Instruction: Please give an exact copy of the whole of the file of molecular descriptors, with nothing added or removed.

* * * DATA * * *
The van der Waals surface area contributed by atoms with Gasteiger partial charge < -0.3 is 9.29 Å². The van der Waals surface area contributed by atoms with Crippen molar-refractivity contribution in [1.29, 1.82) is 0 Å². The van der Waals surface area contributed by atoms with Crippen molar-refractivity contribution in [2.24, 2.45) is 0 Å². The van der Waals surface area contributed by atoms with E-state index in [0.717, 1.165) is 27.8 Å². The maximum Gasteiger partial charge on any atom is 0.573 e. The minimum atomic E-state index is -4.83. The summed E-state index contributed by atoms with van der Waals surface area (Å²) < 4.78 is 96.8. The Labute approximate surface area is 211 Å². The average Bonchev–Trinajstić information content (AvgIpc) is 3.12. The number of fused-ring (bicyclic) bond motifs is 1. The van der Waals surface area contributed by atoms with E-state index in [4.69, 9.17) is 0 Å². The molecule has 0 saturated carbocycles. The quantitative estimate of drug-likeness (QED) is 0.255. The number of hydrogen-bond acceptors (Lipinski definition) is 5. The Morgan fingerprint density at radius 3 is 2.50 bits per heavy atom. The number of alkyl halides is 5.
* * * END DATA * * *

The van der Waals surface area contributed by atoms with Gasteiger partial charge < -0.3 is 9.29 Å². The van der Waals surface area contributed by atoms with Crippen molar-refractivity contribution in [1.29, 1.82) is 0 Å². The van der Waals surface area contributed by atoms with Crippen molar-refractivity contribution in [2.24, 2.45) is 0 Å². The van der Waals surface area contributed by atoms with E-state index in [0.717, 1.165) is 27.8 Å². The maximum Gasteiger partial charge on any atom is 0.573 e. The minimum atomic E-state index is -4.83. The summed E-state index contributed by atoms with van der Waals surface area (Å²) < 4.78 is 96.8. The Labute approximate surface area is 211 Å². The average Bonchev–Trinajstić information content (AvgIpc) is 3.12. The number of fused-ring (bicyclic) bond motifs is 1. The van der Waals surface area contributed by atoms with E-state index in [4.69, 9.17) is 0 Å². The molecule has 0 saturated carbocycles. The quantitative estimate of drug-likeness (QED) is 0.255. The number of hydrogen-bond acceptors (Lipinski definition) is 5. The Morgan fingerprint density at radius 3 is 2.50 bits per heavy atom. The number of alkyl halides is 5.